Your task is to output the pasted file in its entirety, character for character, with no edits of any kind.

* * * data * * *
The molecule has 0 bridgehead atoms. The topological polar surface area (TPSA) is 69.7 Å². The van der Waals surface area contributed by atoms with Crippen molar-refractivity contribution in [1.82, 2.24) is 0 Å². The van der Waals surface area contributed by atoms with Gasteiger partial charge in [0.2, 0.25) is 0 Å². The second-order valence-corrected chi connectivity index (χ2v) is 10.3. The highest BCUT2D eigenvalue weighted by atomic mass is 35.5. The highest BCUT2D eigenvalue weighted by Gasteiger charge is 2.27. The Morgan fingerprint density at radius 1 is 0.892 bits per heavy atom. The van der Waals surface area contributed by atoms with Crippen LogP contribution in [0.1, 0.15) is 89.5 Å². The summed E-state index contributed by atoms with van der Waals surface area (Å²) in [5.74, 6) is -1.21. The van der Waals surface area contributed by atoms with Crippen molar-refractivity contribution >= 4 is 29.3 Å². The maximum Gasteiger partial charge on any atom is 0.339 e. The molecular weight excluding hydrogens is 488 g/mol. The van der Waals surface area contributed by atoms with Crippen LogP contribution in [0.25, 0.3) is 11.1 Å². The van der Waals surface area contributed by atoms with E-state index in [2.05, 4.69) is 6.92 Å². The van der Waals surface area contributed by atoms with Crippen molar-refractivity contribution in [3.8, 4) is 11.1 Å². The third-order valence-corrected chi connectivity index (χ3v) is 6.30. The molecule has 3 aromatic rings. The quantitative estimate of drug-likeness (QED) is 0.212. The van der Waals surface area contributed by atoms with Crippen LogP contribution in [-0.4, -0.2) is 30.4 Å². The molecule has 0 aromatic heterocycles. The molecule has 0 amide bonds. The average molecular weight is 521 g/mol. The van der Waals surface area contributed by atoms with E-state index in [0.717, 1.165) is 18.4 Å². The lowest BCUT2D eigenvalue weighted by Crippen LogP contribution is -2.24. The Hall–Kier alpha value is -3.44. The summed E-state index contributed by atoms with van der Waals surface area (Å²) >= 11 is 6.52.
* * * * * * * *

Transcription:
The molecule has 0 bridgehead atoms. The topological polar surface area (TPSA) is 69.7 Å². The van der Waals surface area contributed by atoms with Crippen molar-refractivity contribution in [1.82, 2.24) is 0 Å². The van der Waals surface area contributed by atoms with Gasteiger partial charge in [0.2, 0.25) is 0 Å². The second-order valence-corrected chi connectivity index (χ2v) is 10.3. The highest BCUT2D eigenvalue weighted by atomic mass is 35.5. The highest BCUT2D eigenvalue weighted by Gasteiger charge is 2.27. The Morgan fingerprint density at radius 1 is 0.892 bits per heavy atom. The van der Waals surface area contributed by atoms with Crippen LogP contribution in [0.1, 0.15) is 89.5 Å². The summed E-state index contributed by atoms with van der Waals surface area (Å²) in [5.74, 6) is -1.21. The van der Waals surface area contributed by atoms with Crippen molar-refractivity contribution >= 4 is 29.3 Å². The maximum Gasteiger partial charge on any atom is 0.339 e. The molecular weight excluding hydrogens is 488 g/mol. The van der Waals surface area contributed by atoms with Crippen LogP contribution in [0.25, 0.3) is 11.1 Å². The van der Waals surface area contributed by atoms with E-state index in [2.05, 4.69) is 6.92 Å². The van der Waals surface area contributed by atoms with Crippen molar-refractivity contribution in [3.8, 4) is 11.1 Å². The third-order valence-corrected chi connectivity index (χ3v) is 6.30. The molecule has 3 aromatic rings. The quantitative estimate of drug-likeness (QED) is 0.212. The van der Waals surface area contributed by atoms with Crippen LogP contribution in [-0.4, -0.2) is 30.4 Å². The molecule has 0 aromatic heterocycles. The molecule has 0 amide bonds. The average molecular weight is 521 g/mol. The van der Waals surface area contributed by atoms with E-state index in [0.717, 1.165) is 18.4 Å². The lowest BCUT2D eigenvalue weighted by Crippen LogP contribution is -2.24. The Hall–Kier alpha value is -3.44. The summed E-state index contributed by atoms with van der Waals surface area (Å²) >= 11 is 6.52.